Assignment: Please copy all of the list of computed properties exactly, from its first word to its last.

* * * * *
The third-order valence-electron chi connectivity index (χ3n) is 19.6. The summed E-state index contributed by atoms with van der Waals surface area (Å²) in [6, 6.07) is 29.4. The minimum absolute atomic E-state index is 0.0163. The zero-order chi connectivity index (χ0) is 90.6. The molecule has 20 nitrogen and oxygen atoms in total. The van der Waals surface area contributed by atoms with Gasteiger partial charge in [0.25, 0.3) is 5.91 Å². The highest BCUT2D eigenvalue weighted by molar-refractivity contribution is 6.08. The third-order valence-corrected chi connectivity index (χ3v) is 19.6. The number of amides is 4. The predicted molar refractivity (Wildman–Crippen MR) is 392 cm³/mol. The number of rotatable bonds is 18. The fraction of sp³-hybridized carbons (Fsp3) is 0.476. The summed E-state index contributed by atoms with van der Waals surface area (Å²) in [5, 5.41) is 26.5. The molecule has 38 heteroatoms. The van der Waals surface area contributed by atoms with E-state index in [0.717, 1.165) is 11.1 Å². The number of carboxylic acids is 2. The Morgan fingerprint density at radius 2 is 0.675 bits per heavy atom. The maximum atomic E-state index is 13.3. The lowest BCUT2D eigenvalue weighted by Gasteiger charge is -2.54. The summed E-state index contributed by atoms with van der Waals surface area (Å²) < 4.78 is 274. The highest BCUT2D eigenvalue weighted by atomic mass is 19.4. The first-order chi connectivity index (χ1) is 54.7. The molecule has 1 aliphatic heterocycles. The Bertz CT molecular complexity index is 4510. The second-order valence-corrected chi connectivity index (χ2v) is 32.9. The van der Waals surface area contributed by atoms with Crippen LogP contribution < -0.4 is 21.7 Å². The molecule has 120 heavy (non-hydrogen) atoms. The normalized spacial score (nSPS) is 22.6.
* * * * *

The third-order valence-electron chi connectivity index (χ3n) is 19.6. The summed E-state index contributed by atoms with van der Waals surface area (Å²) in [6, 6.07) is 29.4. The minimum absolute atomic E-state index is 0.0163. The zero-order chi connectivity index (χ0) is 90.6. The molecule has 20 nitrogen and oxygen atoms in total. The van der Waals surface area contributed by atoms with Gasteiger partial charge in [0.25, 0.3) is 5.91 Å². The highest BCUT2D eigenvalue weighted by molar-refractivity contribution is 6.08. The third-order valence-corrected chi connectivity index (χ3v) is 19.6. The number of amides is 4. The predicted molar refractivity (Wildman–Crippen MR) is 392 cm³/mol. The number of rotatable bonds is 18. The fraction of sp³-hybridized carbons (Fsp3) is 0.476. The summed E-state index contributed by atoms with van der Waals surface area (Å²) in [5, 5.41) is 26.5. The molecule has 38 heteroatoms. The van der Waals surface area contributed by atoms with E-state index in [0.717, 1.165) is 11.1 Å². The number of carboxylic acids is 2. The Morgan fingerprint density at radius 2 is 0.675 bits per heavy atom. The maximum atomic E-state index is 13.3. The lowest BCUT2D eigenvalue weighted by Gasteiger charge is -2.54. The summed E-state index contributed by atoms with van der Waals surface area (Å²) < 4.78 is 274. The highest BCUT2D eigenvalue weighted by atomic mass is 19.4. The first-order chi connectivity index (χ1) is 54.7. The molecule has 1 aliphatic heterocycles. The Bertz CT molecular complexity index is 4510. The second-order valence-corrected chi connectivity index (χ2v) is 32.9. The van der Waals surface area contributed by atoms with Crippen LogP contribution < -0.4 is 21.7 Å². The molecule has 120 heavy (non-hydrogen) atoms. The normalized spacial score (nSPS) is 22.6.